I have defined some of the words (underlined) in the blog post, which you can add to your Personal Dictionary. Click on the Excel icon to download the word list to your PC or mobile device, which you can thereafter import into your Personal Dictionary. They are also listed below.
Scroll down to the bottom for links to a crossword and word search using words from this post.
Essential – absolutely necessary; extremely important
Majority – the greater number
Launch – introduce a new product to the public for the first time
Reliable – consistently good in quality or performance; able to be trusted
Competitor – an organisation engaged in commercial or economic competition with others
Terms and conditions – the rules, specifications, and requirements of a contract
Encryption – the method by which information is converted into secret code that hides the information’s true meaning
Confidential – private or restricted information
Feedback – reactions to a product, a person’s performance of a task
Subtitles – captions displayed at the bottom of a cinema or television screen that translate the dialogue
Evidently – in a way that is clearly seen or understood; obviously
Veracity – accuracy of facts
Disclaimer – a statement that denies something, especially responsibility
Precise – exactness and accuracy of detail
Old-fashioned – no longer current; not modern
Just recently, I asked some of my students, which websites were essential for their day-to-day business. Naturally, Google search was on everyone’s list, and their translation website too. A couple of days later, I was reading an article that Google had added a further 24 languages to Google Translate, bringing the total to 133. Moreover, I’m quite certain that the majority of people reading this, will have used an online translator service within the past 7 days, as well.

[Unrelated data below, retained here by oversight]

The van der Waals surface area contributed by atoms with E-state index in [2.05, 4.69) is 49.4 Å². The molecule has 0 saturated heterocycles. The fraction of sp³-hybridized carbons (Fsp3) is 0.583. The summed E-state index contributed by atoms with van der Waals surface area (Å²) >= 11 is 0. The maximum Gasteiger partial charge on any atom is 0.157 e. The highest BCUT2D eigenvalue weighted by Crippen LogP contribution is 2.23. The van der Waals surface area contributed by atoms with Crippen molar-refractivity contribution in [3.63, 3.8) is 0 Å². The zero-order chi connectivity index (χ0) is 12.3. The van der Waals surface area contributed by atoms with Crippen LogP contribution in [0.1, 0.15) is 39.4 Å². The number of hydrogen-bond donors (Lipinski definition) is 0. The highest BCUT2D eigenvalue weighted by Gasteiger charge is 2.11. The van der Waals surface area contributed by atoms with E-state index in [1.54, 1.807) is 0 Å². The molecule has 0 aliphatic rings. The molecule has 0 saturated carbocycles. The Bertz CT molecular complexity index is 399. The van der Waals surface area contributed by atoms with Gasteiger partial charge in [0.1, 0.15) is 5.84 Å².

Therefore, we can’t deny that this type of tool has become an essential assistant for our daily business. Another big player, particularly on the German market, is the Cologne-based company, Deepl, which launched in 2017, and according to some, offers a more reliable translation than its competitors. But how safe is our data when we use these services? According to Deepl’s terms and conditions, only their premium service offers an end-to-end encryption service, when transferring data, with the option to delete it once the translation has been done. Does this mean that most people using Deepl are potentially handing over confidential data? If so, what would Deepl do with it anyway? No doubt, our translations are only used to improve their service. That said, wouldn’t they need to ask for our feedback? In the 4 years or so since I started using Deepl, I’ve never been asked.
A few years ago, I used Google’s service to translate the subtitles of my YouTube videos into approximately 30 different languages. I had absolutely no way of knowing if they were correct but thought that even if they were only 80% okay, that would still be better than nothing. However, as I started to get more popular on the video platform, I started to get comments on my videos. Evidently, some of my (well, Google’s) translations had wildly different connotations, which had confused the viewers greatly. Furthermore, I got a call from a Polish friend of mine, who couldn’t contain his laughter after watching my latest video. I cannot repeat what my translation meant in Polish, but, needless to say, I deleted the subtitle text immediately.
Therefore, can we ever be ever sure of the veracity of our translation? I guess if we have a good command of the language we are translating into, we can be reasonably sure. Or should we attach a disclaimer to our translation that if there is an error, artificial intelligence is to blame for our work?
My opinion is, Google, Deepl and co, are perfectly okay for checking the basic meaning of text, but for a more precise translation, the old-fashioned method has to be preferred.
What do you think? Let me know your opinion.
To test your knowledge, why not do a crossword puzzle, using words from this text?
Click here for instructions on how to play.
To test your knowledge, why not do a word search puzzle, using words from this text?
Click here for instructions on how to play.
To avoid spam, all comments will be held for moderation and posted once checked. All comments whether positive or negative will be published.